With Italian olive oil, American beef, and French cheese all off the menu, Russians were forced – once again – to look inwards. This time, the results were mouthwatering. Bjorn had opened in 2013, after its owner ate at the renowned NOMA in Copenhagen and was inspired to bring the New Nordic food movement, which emphasised local, natural and seasonal produce, to Moscow. The restaurant’s decor is an oasis of calm, with live moss carpeting the windowsills and art installations of bears, moose and deer on the walls, created from twigs found by local lakes. Once the embargo kicked in, Bjorn took the New Nordic concept a step further: the smorgboards, clean Scandinavian design principles and dedication to environmental care remained, but now all the ingredients would be from Russia.
“The sanctions inspired many people to start their own farms,” says Nikita Poderyagin, head chef at Bjorn and originally from Stavrapol in southern Russia. “Because of the new rules everyone started to create their own unique handcrafted produce.”
Farmers from around Russia approached the restaurant with their produce, while the kitchen team – which features just two Moscovites – was dispatched back to their home provinces to research local delicacies. “Today, we have farmers in Siberia who gave us meat such as deer, and others in the north of Russia who provide wildfish,” says Poderyagin. The menu changes every three months, to ensure ingredients are seasonal.
A Scandinavian restaurant without ingredients from that region might sound strange, but when it comes to dishes such as Scandi quail with green-sprouted buckwheat, “Finland’s climate is very similar to ours,” explains Poderyagin. The restaurant, he adds, is able to source exactly the same species of fish in Russian waters.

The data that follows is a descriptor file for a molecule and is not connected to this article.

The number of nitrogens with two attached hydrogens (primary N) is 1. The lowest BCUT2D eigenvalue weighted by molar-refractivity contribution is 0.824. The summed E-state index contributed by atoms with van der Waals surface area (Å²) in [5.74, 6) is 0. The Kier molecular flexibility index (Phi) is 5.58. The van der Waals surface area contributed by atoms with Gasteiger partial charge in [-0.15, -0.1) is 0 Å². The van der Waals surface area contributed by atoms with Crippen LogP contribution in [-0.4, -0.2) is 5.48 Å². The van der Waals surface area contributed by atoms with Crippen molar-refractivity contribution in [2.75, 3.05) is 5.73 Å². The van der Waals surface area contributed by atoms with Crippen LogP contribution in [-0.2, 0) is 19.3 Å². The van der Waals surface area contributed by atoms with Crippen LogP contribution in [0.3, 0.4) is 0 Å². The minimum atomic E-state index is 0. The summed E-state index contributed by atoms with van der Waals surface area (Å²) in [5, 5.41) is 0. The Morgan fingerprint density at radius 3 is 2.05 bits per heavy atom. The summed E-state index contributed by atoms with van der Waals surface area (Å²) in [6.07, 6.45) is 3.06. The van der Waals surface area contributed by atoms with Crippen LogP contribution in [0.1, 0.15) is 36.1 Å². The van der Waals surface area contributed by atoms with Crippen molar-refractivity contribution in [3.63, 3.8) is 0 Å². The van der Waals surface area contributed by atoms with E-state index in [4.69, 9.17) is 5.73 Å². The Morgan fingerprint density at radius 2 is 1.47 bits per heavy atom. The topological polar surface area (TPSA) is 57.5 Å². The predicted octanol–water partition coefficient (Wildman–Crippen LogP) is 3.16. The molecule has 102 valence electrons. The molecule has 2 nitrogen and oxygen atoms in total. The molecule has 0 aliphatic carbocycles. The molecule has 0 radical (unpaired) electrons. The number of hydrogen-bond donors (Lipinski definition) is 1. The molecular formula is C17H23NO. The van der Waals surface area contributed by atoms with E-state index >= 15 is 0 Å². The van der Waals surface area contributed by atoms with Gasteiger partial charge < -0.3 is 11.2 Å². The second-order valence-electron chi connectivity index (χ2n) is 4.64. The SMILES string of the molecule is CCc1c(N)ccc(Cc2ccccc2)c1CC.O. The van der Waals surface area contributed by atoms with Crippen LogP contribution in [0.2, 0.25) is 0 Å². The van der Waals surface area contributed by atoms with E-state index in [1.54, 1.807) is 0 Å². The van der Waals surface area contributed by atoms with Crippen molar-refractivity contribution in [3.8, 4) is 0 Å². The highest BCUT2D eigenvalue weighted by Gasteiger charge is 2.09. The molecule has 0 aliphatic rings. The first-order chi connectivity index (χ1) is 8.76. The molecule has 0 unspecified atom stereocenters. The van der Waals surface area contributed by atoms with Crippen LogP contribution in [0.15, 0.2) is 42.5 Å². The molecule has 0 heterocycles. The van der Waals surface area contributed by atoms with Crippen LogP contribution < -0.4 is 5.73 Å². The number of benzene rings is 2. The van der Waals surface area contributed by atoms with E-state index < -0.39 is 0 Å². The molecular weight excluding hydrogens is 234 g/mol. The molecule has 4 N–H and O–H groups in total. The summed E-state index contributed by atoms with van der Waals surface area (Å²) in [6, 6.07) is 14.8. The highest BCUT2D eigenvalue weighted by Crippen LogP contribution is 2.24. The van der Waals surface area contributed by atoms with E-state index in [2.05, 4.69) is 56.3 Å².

With an influx of new ingredients, chefs and farmers across Moscow star-ted to cooperate closely. Over on Tverskaya Street, Moscow’s main artery that snakes down to the Bolshoi Theatre and Red Square, chef Boris Akimov opened LavkaLavka. Billed as a co-operative between the restaurant and Russian farmers, the four-year-old space was a spinoff of an online farm shop selling produce from Russia’s remote regions, which had proved wildly popular.
“At LavkaLavka, we cook modern and gastronomic dishes from local, seasonal produce,” says manager Alexandrova Julia. The menu of this hipster hangout features deer carpaccio, profiteroles with smoked cherries stuffed with duck pate, and mullet caviar, with the farms that supply the produce name checked beside each dish. “On our website, we list all farm members of our cooperative. You can read about them, talk to them, find out where to visit them,” she says.